Perhaps no thought has tended more to displace the church from the humble sorrowing path which the disciples of Christ must ever traverse. If earthly acquisitions are an evidence to me of God's love, surely I must desire apart from human ambition to secure them. But the world lieth in the wicked one, and the Spirit of Christ in His disciple is struggling not only against it and its course and the power which influences it, but also against a disposition kindred to it in himself—yet we have not to conquer an unconquered foe, but we have to encounter that we may know the nature and the power of the victory. The ways of God are a trial to nature; but trial affords an opportunity to the Spirit of Christ to make known to us the strength of Christ; and therefore, we can take pleasure in infirmities, etc. We do not immediately see how this is. When Paul suffered from a thorn in the flesh and contrasted this with the elevation of glory to which grace had raised him, he besought the Lord thrice that it might depart from him. Though he had learned glory and the wondrous things there, too wondrous for man, yet he had not learned as soon to take pleasure in infirmities, etc. In fact it is here that discipleship is perfected - taking up the cross daily is requisite, though every visible affection and interest has already been surrendered, and here faith alone can sustain. For patience we always want faith. We cannot endure but as we are cast on God, and this the Apostle argues at such length and power in Hebrews x. to xii. After we have done the will of God we have need of patience, but who are they who do not draw back? Those who have faith to the saving of the soul; and hence we, when instructed in the qualities comprehended in faith, are exhorted to cast aside every weight and the sin which doth so easily beset us, and run with patience the race set before us, looking unto Jesus the beginner and the finisher of faith. The leaven of Herod and the Pharisees is not to trust God when there is no visible indication of His succour. Of this the Lord warned His disciples when they had not in the ship more than one loaf; they blame themselves for their thoughtlessness and imprudence. He only chides them for want of faith. This want is always at the root of our difficulties. It is the sin which doth so easily beset us, and from it how often are our prayers unanswered.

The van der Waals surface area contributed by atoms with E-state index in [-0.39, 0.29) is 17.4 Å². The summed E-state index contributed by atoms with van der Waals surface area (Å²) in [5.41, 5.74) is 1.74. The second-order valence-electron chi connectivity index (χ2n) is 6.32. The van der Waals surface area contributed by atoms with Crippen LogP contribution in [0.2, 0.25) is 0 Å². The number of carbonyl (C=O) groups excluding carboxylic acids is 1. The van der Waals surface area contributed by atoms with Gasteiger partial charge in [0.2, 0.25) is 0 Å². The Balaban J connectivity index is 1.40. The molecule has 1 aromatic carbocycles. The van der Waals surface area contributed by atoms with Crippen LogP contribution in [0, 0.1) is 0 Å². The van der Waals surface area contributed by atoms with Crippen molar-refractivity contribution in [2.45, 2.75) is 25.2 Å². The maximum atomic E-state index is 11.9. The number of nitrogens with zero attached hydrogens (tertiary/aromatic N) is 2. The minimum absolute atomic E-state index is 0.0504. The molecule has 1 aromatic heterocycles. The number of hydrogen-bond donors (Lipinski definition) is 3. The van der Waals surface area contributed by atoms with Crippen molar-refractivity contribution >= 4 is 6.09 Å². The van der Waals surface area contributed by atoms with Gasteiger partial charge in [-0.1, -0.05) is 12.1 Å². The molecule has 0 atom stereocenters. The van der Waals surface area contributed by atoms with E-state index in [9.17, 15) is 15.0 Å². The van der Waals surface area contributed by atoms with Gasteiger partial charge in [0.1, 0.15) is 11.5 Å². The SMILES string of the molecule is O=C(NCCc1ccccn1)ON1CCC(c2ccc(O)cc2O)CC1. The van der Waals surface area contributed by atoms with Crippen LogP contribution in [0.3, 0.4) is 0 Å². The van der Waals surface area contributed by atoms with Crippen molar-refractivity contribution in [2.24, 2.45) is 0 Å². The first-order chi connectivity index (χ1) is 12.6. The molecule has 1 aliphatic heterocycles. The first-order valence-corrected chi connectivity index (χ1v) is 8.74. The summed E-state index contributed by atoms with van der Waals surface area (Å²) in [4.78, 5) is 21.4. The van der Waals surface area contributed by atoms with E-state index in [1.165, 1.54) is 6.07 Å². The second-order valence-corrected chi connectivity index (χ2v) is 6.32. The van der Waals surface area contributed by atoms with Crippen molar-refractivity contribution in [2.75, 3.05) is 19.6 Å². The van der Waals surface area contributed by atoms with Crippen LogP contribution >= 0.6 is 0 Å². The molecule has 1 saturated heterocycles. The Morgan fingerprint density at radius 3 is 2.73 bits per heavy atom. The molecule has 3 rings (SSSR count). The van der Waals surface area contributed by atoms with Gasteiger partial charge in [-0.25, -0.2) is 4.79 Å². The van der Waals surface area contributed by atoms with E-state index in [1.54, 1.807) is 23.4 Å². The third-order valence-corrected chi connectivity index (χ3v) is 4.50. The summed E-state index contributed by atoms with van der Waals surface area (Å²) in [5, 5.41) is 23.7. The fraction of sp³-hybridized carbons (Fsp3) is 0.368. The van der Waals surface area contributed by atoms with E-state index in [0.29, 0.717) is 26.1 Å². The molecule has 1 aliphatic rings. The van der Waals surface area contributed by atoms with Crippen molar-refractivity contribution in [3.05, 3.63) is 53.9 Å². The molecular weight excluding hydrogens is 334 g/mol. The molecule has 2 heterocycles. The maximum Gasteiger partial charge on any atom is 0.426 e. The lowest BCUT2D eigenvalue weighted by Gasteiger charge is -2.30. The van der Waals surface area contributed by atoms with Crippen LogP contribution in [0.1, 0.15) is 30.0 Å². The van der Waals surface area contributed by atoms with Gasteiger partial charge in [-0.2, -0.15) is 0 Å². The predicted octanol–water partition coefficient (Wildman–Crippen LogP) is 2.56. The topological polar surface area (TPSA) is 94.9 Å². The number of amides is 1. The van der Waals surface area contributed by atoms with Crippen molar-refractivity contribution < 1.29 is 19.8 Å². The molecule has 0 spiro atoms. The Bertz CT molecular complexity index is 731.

Unless we ask in faith we waver, and we are double-minded; and let not that man think that he shall receive anything from the Lord. The prayer of faith is not a mere expression of our necessities unto God. In a moment we may have faith, but generally there is so much self-confidence and dependence